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Outpatient medication dispensing and counselling practices in hospital pharmacy settings: a theory informed, mixed methods study

  • At: PPR SIG 2021 (2021)
  • Type: Digital
  • By: ABDU-AGUYE, Samirah (Department of Clinical Pharmacy & Pharmacy Practice, Ahmadu Bello University, Zaria, Nigeria., Nigeria)
  • Co-author(s): Abdu-Aguye S.N, Labaran K.S, Danjuma N.M & Mohammed S. Affiliations: 1. Department of Clinical Pharmacy & Pharmacy Practice, Ahmadu Bello University, Zaria, Nigeria 2. Department of Pharmacology & Therapeutics, Ahmadu Bello University, Zaria, Nigeria 3. Health Systems and Policy Research Unit, Ahmadu Bello University, Zaria, Nigeria.
  • Abstract:

    Introduction

    Medication dispensing and counselling are routine but important tasks carried out within pharmacy settings, that are linked to the optimal use of medication by patients. Assessing the structures, processes and outcomes associated with these tasks are important steps in evaluating the quality of services provided and identifying areas for improvement.

    Objectives

    The aim of this work was to describe outpatient medication dispensing and counselling practices in selected hospital pharmacies located within North-Western Nigeria, using the Donabedian model as a conceptual framework.

    Methods

    Mixed methods were used to collect quantitative and qualitative data from 19 outpatient hospital pharmacies located in two North-western Nigerian states from December 2019 to March 2020. To collect data about structures, a survey and key informant interviews with heads of the hospital pharmacies were carried out. An observational study was used to collect data about the processes involved in these tasks, while exit interviews with patients were used to evaluate selected outcomes (patient satisfaction and medication knowledge). Quantitative data collected were coded and analysed to generate descriptive statistics. Qualitative data were transcribed, coded and organized into categories.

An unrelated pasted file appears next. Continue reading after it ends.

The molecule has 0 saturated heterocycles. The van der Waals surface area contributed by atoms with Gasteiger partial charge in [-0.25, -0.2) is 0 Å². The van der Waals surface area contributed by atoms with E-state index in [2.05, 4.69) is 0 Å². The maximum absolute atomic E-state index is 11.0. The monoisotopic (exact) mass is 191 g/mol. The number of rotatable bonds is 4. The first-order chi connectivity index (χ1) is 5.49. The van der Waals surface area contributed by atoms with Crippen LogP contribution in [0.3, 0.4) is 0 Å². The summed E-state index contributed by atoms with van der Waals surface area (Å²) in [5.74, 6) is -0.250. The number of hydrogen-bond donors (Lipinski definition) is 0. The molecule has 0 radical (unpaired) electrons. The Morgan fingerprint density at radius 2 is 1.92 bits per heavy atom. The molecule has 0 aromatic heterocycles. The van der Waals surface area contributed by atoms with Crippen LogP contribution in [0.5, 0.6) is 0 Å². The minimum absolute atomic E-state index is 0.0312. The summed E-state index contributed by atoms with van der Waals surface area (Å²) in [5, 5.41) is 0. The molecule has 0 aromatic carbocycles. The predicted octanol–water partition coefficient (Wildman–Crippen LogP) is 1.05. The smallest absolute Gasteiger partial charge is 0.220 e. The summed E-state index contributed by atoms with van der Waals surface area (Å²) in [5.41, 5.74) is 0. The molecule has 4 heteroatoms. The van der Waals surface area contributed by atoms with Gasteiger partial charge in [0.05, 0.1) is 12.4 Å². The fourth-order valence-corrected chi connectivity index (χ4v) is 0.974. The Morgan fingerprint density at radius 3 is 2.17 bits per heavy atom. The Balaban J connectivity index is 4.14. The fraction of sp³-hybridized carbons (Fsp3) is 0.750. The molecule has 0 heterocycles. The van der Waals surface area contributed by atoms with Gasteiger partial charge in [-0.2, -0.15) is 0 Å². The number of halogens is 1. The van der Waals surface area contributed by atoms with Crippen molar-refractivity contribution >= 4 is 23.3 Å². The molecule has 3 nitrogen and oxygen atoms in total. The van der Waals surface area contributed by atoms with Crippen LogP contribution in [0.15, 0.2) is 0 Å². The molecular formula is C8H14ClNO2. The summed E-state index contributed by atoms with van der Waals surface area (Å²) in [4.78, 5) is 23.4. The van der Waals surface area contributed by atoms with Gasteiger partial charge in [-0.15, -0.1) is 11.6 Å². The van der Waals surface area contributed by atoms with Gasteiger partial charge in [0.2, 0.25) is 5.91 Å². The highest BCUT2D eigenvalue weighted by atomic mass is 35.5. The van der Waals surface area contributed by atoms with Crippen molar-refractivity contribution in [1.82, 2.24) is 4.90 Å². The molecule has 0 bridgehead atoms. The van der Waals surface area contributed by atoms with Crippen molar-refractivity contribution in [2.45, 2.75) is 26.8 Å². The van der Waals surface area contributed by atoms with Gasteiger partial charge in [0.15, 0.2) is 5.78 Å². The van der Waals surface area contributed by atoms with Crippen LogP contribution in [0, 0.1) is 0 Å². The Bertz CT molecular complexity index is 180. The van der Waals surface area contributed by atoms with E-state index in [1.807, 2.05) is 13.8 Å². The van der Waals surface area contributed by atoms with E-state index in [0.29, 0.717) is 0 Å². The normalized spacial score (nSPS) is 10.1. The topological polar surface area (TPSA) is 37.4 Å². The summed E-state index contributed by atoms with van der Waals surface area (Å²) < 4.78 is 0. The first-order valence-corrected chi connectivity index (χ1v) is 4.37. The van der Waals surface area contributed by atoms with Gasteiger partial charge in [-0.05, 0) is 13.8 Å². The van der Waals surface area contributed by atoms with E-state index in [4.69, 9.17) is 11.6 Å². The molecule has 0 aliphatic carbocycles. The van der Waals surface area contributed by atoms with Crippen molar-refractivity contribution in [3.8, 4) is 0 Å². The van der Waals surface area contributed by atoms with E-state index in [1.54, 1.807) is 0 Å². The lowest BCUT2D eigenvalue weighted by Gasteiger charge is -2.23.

Results

    Over 192 hours of observation were carried out and 782 dispenser-patient interactions observed. Interviews conducted included 684 exit interviews with patients and 12 key-informant interviews with heads of the hospital pharmacies. Problems were observed with the structures (e.g., student involvement in dispensing, absence of standard operating procedures and poor layout of the units), processes (e.g., occurrence of dispensing errors, inadequate provision of medicines information during counselling and dispensing prescriptions without verifying ownership) and outcomes (e.g., inadequate patient knowledge of dispensed medication) associated with medication dispensing and counselling.

    Conclusion

    Several problems were identified with the structures, processes and outcomes associated with medication dispensing and counselling in the outpatient hospital pharmacies studied.

Last update 4 October 2019

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